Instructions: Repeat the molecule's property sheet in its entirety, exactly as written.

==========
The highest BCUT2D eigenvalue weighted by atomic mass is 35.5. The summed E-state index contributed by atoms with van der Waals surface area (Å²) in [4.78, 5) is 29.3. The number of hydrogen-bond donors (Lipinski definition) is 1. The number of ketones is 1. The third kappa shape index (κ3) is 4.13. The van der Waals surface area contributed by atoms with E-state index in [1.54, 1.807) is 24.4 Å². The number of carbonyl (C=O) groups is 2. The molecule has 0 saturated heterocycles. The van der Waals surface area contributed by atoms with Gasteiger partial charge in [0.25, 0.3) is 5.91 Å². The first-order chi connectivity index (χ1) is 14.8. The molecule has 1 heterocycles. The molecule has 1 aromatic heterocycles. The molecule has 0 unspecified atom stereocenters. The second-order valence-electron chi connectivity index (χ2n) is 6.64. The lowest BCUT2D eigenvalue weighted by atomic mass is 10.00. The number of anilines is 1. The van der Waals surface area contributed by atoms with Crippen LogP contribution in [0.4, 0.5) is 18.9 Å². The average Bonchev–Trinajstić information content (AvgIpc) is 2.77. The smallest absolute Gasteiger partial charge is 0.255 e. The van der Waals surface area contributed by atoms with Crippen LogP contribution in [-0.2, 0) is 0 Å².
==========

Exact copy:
The highest BCUT2D eigenvalue weighted by atomic mass is 35.5. The summed E-state index contributed by atoms with van der Waals surface area (Å²) in [4.78, 5) is 29.3. The number of hydrogen-bond donors (Lipinski definition) is 1. The number of ketones is 1. The third kappa shape index (κ3) is 4.13. The van der Waals surface area contributed by atoms with E-state index in [1.54, 1.807) is 24.4 Å². The number of carbonyl (C=O) groups is 2. The molecule has 0 saturated heterocycles. The van der Waals surface area contributed by atoms with Gasteiger partial charge in [0.25, 0.3) is 5.91 Å². The first-order chi connectivity index (χ1) is 14.8. The molecule has 1 heterocycles. The molecule has 1 aromatic heterocycles. The molecule has 0 unspecified atom stereocenters. The second-order valence-electron chi connectivity index (χ2n) is 6.64. The lowest BCUT2D eigenvalue weighted by atomic mass is 10.00. The number of anilines is 1. The van der Waals surface area contributed by atoms with Crippen LogP contribution in [0.4, 0.5) is 18.9 Å². The average Bonchev–Trinajstić information content (AvgIpc) is 2.77. The smallest absolute Gasteiger partial charge is 0.255 e. The van der Waals surface area contributed by atoms with Crippen LogP contribution in [-0.2, 0) is 0 Å².